Jan 10, 2011

Schedule for KRC's Legislative and Policy Watch Teleconference Conference Calls Set

As part of the Legislative and Policy Watch Program, KRC is offering a pilot program of teleconference calls on legislative issues.  Led by Paul Johnson, these calls will give participants an opportunity to get up to date information and analysis of key agriculture, food related and conservation issues .

Much like KRC's monthly Grazing Teleconference Calls which link up farmers and ranchers to hear from experts on forages, grazing and livestock management issues, these calls will provide timely information on happenings in the Statehouse.

The calls in the pilot program are free.  Simply follow the call-in information below on the times and dates and link up with us!

Thursday January 20  8 p.m.

Thursday February 3  8 p.m.

Thursday February 17 8 p.m.

CALL-IN  Information: 

   Dial: 1-888-387-8686
   Enter room number: 588 898 2#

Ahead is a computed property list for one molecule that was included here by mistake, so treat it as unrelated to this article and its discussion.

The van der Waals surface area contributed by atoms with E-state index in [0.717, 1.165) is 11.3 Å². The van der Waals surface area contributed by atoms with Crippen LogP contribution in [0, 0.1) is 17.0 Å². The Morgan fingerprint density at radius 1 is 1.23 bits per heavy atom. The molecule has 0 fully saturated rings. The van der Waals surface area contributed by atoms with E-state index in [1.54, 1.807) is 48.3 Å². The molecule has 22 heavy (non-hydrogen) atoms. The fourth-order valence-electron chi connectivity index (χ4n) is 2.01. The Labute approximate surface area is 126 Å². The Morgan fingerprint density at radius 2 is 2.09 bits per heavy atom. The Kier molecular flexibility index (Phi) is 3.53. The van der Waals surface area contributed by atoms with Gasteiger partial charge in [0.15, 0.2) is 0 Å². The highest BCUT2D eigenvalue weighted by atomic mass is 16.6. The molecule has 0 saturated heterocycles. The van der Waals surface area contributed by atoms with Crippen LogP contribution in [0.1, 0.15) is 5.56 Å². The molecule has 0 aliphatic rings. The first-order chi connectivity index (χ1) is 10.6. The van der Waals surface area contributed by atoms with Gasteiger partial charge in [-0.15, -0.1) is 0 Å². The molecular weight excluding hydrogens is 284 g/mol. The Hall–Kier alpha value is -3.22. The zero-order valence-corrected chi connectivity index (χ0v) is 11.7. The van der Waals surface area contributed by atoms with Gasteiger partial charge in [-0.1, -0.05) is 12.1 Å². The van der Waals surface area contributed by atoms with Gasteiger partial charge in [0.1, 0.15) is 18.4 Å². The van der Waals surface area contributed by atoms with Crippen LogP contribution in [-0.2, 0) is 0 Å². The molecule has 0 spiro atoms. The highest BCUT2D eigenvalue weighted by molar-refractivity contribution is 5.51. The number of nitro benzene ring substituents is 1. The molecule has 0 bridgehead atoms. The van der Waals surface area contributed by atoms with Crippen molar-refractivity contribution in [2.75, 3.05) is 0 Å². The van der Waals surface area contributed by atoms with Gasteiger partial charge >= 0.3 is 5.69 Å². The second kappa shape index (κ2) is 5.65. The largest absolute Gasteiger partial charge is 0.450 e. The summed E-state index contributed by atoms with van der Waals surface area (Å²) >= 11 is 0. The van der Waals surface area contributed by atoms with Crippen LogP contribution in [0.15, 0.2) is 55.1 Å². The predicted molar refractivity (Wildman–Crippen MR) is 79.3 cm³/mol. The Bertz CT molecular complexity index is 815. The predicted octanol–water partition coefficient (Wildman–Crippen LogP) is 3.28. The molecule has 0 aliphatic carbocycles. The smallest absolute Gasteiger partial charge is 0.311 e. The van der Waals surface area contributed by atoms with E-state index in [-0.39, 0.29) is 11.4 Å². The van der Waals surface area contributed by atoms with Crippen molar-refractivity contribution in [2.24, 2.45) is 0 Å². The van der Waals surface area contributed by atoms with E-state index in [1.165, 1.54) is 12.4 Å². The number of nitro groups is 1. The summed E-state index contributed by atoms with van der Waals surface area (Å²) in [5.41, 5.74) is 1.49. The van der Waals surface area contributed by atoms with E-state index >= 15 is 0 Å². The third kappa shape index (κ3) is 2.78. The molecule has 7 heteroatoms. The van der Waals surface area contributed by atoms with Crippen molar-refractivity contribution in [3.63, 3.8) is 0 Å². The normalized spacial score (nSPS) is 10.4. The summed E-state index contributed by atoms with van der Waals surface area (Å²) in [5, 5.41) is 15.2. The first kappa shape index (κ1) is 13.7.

and wait for moderator.

2011 Legislative and Policy Watch Program E-Report #1: January 7

Welcome to KRC's Weekly E-report on agriculture, local foods and related topics before the Kansas Legislature!
Frankly, there is very little debate on farm and food policy before the Kansas Legislature. The major farm organizations lobby on related issues such as the elimination of the estate tax in Kansas, softening state environmental regulations, limiting water restrictions for agriculture and protecting the special sales and property tax breaks that benefit the farming community. It will take an educational effort and proactive agenda to increase the production/consumption of local foods in Kansas, increase the role of the remaining 58 small meat processors to meet the consumer's increasing demand for local, natural meats, and promote conservation and environmental protection of our resources.
The political environment has substantively changed in Kansas given the results of the November elections. The Kansas House of Representatives now has 92 Republicans to 33 Democrats while the Kansas Senate has 32 Republicans and 8 Democrats. These are the highest number of Republicans in the State Legislature since the landslide election of President Dwight Eisenhower in 1952.